Convergence, co-incidence and imitation

My first analysis of a folio from the Voynich manuscript took the form of an academic paper (more or less) and was partly published on Nick Pelling’s blog – way back when.

In one sense that paper was a fortnight’s work; in another of half a lifetime.

I identified the Soqotran Dracaena cinnabari on f. 25v – an identification to which I still hold, though these days I should say the image was a composite of this and the Mediterranean plant.

That paper included my reasoning, some critical apparatus and comparative imagery. I explained the nature of mnemonic devices and commented on their inclusion there.

In making that paper I consulted only the primary source and academic works.  Of the secondary Voynich resources I considered only the Beinecke library’s introduction and a wiki article. It was clear that no-one had previously noted any connection to the world beyond the medieval west, nor any place east of the Bosphorus.  (I did not learn of  Stolfi’s work for some time).

So it came as something of a shock when part of the paper went up  – though it would not surprise me now – that the  response was tepid, and that so notable a figure in Voynich research as Philip Neal commented simply that there was ‘nothing original in it.’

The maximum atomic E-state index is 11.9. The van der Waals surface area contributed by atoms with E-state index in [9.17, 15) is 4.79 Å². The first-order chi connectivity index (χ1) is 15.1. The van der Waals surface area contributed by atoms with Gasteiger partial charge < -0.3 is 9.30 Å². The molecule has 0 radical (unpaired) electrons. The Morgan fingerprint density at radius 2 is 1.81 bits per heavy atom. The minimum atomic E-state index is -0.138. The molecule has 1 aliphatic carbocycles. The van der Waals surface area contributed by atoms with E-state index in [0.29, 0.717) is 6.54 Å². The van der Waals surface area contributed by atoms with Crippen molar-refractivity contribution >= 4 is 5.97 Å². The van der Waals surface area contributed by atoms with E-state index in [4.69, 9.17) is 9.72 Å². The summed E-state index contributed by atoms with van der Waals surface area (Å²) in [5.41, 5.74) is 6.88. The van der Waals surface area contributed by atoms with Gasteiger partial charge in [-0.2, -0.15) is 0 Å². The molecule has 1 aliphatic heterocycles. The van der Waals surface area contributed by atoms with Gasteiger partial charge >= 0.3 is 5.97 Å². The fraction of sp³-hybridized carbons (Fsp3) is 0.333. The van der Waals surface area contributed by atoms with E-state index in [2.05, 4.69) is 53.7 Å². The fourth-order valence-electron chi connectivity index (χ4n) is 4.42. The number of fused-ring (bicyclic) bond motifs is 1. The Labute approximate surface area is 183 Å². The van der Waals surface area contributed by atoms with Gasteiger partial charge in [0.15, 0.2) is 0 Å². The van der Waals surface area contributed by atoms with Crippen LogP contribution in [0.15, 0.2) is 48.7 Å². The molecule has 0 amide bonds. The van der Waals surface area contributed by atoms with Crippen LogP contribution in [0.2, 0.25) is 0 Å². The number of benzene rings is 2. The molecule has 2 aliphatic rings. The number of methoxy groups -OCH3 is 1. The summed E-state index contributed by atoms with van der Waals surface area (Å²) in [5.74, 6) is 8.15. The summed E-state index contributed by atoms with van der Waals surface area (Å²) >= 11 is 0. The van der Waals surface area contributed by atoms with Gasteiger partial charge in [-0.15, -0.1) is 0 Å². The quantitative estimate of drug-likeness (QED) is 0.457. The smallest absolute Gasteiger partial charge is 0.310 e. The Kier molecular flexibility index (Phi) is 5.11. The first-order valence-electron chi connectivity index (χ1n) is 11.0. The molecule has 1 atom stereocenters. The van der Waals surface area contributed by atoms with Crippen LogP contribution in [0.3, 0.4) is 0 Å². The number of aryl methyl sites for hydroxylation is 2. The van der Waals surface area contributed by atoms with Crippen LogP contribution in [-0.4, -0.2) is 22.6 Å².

As far as I was (and am)  concerned, nothing could have been further from the truth. And the paper, had it appeared in full* would have had its apparatus and partial bibliography in proof. (That it was not is no fault of ciphermysteries, and I later asked that the incomplete paper be deleted; I moved it to an early blog).

But what had happened, as I soon realised, was that a convergence of opinion had been confused for something else: a prior opinion imitated ‘with a twist’. As I have learned since then, it is a common phenomenon in matter published about this manuscript, whether in blogs or in mailing lists, or even in conversations among the smaller sort of groups.

Neal supposed that I must know, as he did from his long years in this field, that a couple of people had identified folio 25v as showing the Mediterranean’s Dracaena,  Dracaena draco.

Now, in the usual way it is a good thing when two people working independently reach similar conclusions about a poorly-provenanced object. It is even better than the kind of artificial agreement which can be forced by the reverence felt for an ‘authoritative voice’ such as those which for a time dictated our understanding of early astronomical science.